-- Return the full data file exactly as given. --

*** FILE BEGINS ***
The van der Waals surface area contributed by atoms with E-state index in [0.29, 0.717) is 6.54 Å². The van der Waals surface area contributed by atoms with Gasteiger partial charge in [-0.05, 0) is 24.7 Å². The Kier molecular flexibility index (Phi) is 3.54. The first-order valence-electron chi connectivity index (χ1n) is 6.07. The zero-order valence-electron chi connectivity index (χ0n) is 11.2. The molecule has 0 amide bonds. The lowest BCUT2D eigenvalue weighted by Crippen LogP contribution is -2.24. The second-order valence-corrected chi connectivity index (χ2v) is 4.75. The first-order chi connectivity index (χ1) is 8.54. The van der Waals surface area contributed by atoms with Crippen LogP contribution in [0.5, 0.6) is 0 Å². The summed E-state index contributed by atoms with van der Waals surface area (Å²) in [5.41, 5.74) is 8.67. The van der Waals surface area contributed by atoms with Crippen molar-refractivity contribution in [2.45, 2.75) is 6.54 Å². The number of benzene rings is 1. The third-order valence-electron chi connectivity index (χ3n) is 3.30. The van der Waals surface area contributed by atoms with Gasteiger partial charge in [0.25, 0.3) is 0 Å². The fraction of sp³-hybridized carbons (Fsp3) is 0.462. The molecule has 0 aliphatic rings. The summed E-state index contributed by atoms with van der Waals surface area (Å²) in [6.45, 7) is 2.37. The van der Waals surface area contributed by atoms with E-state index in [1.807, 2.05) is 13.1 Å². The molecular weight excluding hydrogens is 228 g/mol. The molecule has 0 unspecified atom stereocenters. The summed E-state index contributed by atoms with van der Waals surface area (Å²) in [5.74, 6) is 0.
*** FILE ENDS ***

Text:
The van der Waals surface area contributed by atoms with E-state index in [0.29, 0.717) is 6.54 Å². The van der Waals surface area contributed by atoms with Gasteiger partial charge in [-0.05, 0) is 24.7 Å². The Kier molecular flexibility index (Phi) is 3.54. The first-order valence-electron chi connectivity index (χ1n) is 6.07. The zero-order valence-electron chi connectivity index (χ0n) is 11.2. The molecule has 0 amide bonds. The lowest BCUT2D eigenvalue weighted by Crippen LogP contribution is -2.24. The second-order valence-corrected chi connectivity index (χ2v) is 4.75. The first-order chi connectivity index (χ1) is 8.54. The van der Waals surface area contributed by atoms with Crippen LogP contribution in [0.5, 0.6) is 0 Å². The summed E-state index contributed by atoms with van der Waals surface area (Å²) in [5.41, 5.74) is 8.67. The van der Waals surface area contributed by atoms with Crippen molar-refractivity contribution in [2.45, 2.75) is 6.54 Å². The number of benzene rings is 1. The third-order valence-electron chi connectivity index (χ3n) is 3.30. The van der Waals surface area contributed by atoms with Gasteiger partial charge in [0.25, 0.3) is 0 Å². The fraction of sp³-hybridized carbons (Fsp3) is 0.462. The molecule has 0 aliphatic rings. The summed E-state index contributed by atoms with van der Waals surface area (Å²) in [6.45, 7) is 2.37. The van der Waals surface area contributed by atoms with E-state index in [1.807, 2.05) is 13.1 Å². The molecular weight excluding hydrogens is 228 g/mol. The molecule has 0 unspecified atom stereocenters. The summed E-state index contributed by atoms with van der Waals surface area (Å²) in [5.74, 6) is 0.